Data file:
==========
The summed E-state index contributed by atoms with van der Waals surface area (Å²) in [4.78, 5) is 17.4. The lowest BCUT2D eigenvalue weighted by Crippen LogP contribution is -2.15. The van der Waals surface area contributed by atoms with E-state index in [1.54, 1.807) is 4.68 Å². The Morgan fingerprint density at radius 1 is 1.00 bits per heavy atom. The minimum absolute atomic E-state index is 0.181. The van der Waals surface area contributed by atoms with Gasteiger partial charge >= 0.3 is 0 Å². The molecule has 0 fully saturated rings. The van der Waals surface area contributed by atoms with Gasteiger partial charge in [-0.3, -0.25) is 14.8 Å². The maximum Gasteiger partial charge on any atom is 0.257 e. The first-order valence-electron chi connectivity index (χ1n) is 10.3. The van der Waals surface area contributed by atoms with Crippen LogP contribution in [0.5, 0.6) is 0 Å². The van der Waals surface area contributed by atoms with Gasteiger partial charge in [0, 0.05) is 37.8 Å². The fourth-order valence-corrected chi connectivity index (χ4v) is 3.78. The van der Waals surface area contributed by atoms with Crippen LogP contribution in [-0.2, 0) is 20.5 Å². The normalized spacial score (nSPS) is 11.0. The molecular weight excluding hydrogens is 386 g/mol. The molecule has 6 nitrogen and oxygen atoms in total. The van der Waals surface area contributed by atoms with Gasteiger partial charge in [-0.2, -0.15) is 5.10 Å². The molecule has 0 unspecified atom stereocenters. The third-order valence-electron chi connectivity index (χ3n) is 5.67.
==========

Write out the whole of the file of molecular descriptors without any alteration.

The summed E-state index contributed by atoms with van der Waals surface area (Å²) in [4.78, 5) is 17.4. The lowest BCUT2D eigenvalue weighted by Crippen LogP contribution is -2.15. The van der Waals surface area contributed by atoms with E-state index in [1.54, 1.807) is 4.68 Å². The Morgan fingerprint density at radius 1 is 1.00 bits per heavy atom. The minimum absolute atomic E-state index is 0.181. The van der Waals surface area contributed by atoms with Gasteiger partial charge >= 0.3 is 0 Å². The molecule has 0 fully saturated rings. The van der Waals surface area contributed by atoms with Gasteiger partial charge in [-0.3, -0.25) is 14.8 Å². The maximum Gasteiger partial charge on any atom is 0.257 e. The first-order valence-electron chi connectivity index (χ1n) is 10.3. The van der Waals surface area contributed by atoms with Crippen LogP contribution in [0.5, 0.6) is 0 Å². The van der Waals surface area contributed by atoms with Gasteiger partial charge in [0, 0.05) is 37.8 Å². The fourth-order valence-corrected chi connectivity index (χ4v) is 3.78. The van der Waals surface area contributed by atoms with Crippen LogP contribution in [-0.2, 0) is 20.5 Å². The normalized spacial score (nSPS) is 11.0. The molecular weight excluding hydrogens is 386 g/mol. The molecule has 6 nitrogen and oxygen atoms in total. The van der Waals surface area contributed by atoms with Gasteiger partial charge in [-0.2, -0.15) is 5.10 Å². The molecule has 0 unspecified atom stereocenters. The third-order valence-electron chi connectivity index (χ3n) is 5.67.